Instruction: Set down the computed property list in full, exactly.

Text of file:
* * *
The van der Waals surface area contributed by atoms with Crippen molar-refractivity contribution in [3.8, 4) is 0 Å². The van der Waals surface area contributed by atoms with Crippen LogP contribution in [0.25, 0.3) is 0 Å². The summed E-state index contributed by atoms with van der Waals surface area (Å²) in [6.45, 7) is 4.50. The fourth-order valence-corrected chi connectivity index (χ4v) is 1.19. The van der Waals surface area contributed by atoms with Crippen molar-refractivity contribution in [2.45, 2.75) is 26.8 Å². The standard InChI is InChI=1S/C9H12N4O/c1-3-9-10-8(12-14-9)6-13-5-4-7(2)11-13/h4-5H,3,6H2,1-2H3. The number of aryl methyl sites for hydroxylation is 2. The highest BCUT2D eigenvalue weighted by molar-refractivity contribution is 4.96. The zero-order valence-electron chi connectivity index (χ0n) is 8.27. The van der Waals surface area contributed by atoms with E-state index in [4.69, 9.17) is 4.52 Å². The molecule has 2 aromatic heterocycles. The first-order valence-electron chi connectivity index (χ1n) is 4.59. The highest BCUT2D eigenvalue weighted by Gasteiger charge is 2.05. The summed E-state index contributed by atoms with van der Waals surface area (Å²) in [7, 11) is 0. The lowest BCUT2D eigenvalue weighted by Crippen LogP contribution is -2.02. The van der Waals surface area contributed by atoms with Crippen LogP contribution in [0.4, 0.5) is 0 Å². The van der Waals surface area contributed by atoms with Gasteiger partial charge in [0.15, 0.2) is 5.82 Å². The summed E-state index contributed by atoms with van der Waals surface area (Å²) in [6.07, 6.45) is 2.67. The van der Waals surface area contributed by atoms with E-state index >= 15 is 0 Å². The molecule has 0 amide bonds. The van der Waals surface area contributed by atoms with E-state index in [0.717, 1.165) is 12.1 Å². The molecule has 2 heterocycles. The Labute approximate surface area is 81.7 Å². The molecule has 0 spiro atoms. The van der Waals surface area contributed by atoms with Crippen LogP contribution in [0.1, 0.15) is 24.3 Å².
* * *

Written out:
The van der Waals surface area contributed by atoms with Crippen molar-refractivity contribution in [3.8, 4) is 0 Å². The van der Waals surface area contributed by atoms with Crippen LogP contribution in [0.25, 0.3) is 0 Å². The summed E-state index contributed by atoms with van der Waals surface area (Å²) in [6.45, 7) is 4.50. The fourth-order valence-corrected chi connectivity index (χ4v) is 1.19. The van der Waals surface area contributed by atoms with Crippen molar-refractivity contribution in [2.45, 2.75) is 26.8 Å². The standard InChI is InChI=1S/C9H12N4O/c1-3-9-10-8(12-14-9)6-13-5-4-7(2)11-13/h4-5H,3,6H2,1-2H3. The number of aryl methyl sites for hydroxylation is 2. The highest BCUT2D eigenvalue weighted by molar-refractivity contribution is 4.96. The zero-order valence-electron chi connectivity index (χ0n) is 8.27. The van der Waals surface area contributed by atoms with E-state index in [4.69, 9.17) is 4.52 Å². The molecule has 2 aromatic heterocycles. The first-order valence-electron chi connectivity index (χ1n) is 4.59. The highest BCUT2D eigenvalue weighted by Gasteiger charge is 2.05. The summed E-state index contributed by atoms with van der Waals surface area (Å²) in [7, 11) is 0. The lowest BCUT2D eigenvalue weighted by Crippen LogP contribution is -2.02. The van der Waals surface area contributed by atoms with Crippen LogP contribution in [0.4, 0.5) is 0 Å². The van der Waals surface area contributed by atoms with Gasteiger partial charge in [0.15, 0.2) is 5.82 Å². The summed E-state index contributed by atoms with van der Waals surface area (Å²) in [6.07, 6.45) is 2.67. The van der Waals surface area contributed by atoms with E-state index >= 15 is 0 Å². The molecule has 0 amide bonds. The van der Waals surface area contributed by atoms with E-state index in [0.717, 1.165) is 12.1 Å². The molecule has 2 heterocycles. The Labute approximate surface area is 81.7 Å². The molecule has 0 spiro atoms. The van der Waals surface area contributed by atoms with Crippen LogP contribution in [0.1, 0.15) is 24.3 Å².